It’s true! I think that story was a wonderful one, highlighting the differences between our culture and those from elsewhere. The kids on the bus were all vomiting because of the ride, the entire group of us were laughing each time (as were the kids between retches) and what could have been a total disaster was actually a very funny and heartwarming trip.
One of my favourite bus moments was also one of the more absurd, when I was in the middle of a 30-hour gauntlet from Flores back to Lombok, careening atop a minivan with a goat in my lap. The ticket collector climbed up to the roof to ask me for a ticket, and I couldn’t help but laugh – with one hand holding the roof rail and the other holding the baby goat in my lap, there was no way he was going to get a ticket from me until we stopped.
5. How do you usually plan for a bus ride if you don’t find bus schedules online?
I ask at the hostel or place I’m staying, look at some of the forum responses online but what inevitably happens is that I arrive in a place and get to the bus station the day or two ahead of my planned departure, to get the bus ticket sorted and find out the schedules for the region overall.
Unusual road hazards while traveling
Goat crossing in Morocco
6. At Busbud, our mission is to make bus travel information easy to find so that travelers can make better travel decisions. Do you think this is a worthwhile goal, and one that would benefit the travel community?
I do! While there are many forums and great resources online, a bus-specific site is a great node for connecting people to necessary information, and I think buses are certainly a very common way to travel. The downside is the changeability of schedules and the fact that some buses just leave whenever they’re full, as opposed to when they are supposed to leave. But those are small hiccups in what could be a great, comprehensive database of useful information for the travel community.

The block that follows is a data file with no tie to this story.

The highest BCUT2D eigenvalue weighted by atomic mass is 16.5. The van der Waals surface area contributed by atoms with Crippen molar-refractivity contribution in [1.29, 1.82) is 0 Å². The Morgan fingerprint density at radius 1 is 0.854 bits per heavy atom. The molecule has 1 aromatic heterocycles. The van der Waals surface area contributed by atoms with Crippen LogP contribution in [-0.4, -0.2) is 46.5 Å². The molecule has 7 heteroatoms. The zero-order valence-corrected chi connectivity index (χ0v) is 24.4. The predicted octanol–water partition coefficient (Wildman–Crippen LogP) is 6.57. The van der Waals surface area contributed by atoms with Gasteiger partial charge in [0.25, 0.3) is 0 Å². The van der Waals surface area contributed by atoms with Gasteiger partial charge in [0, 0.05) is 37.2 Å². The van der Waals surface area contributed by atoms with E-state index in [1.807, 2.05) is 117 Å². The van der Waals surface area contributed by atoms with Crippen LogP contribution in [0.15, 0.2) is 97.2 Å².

7. You’re a fellow McGill alumni, like three of us at Busbud! What advice would you give students who are about to graduate and are choosing between travel and starting their career right away?
I highly encourage travel, of course, but I do think it’s great to leave the longer-term trips for later on, after a few years of work. For starters, it gives you some savings to have on hand before you go, but also some useful skills and dealing with management hierarchies before you’re on the road. It’s a controversial response because so many people do encourage going to travel at any point, but personally I was glad to have set up a worst case scenario to revert back to – if I stopped travelling, I could go and do legal work again. The contacts you make as you start out from school are great ones to have as you travel, and people who can help you get reacquainted upon a return.
A doorway in the old media of Essaouira
8. Finally, you’re a great example of a person who has fully embraced travel and all that it has to offer. You’ve detailed many of the benefits on your blog, including how travel helps keep your life in perspective. Can you summarize what you think are the best benefits of travel?
I think travel is an education in and of itself. Combined with whatever you bring to the table as a citizen of the world, travel makes you more attuned to your surroundings, more adaptable when things go awry and more interesting as a human being. As you’ve said, it also helps you keep your life in perspective, helping you recalibrate to what life sends your way. It’s also a great way to make lifelong friends, all around the world.
Jodi and her friend Honza at a market in Myanmar
Hogmanay in Scotland
Thanks Jodi! You can get in touch with her on Facebook, Twitter and Google+. And of course, visit her blog Legal Nomads to follow her adventures.
Photos by Jodi Ettenberg at Legal Nomads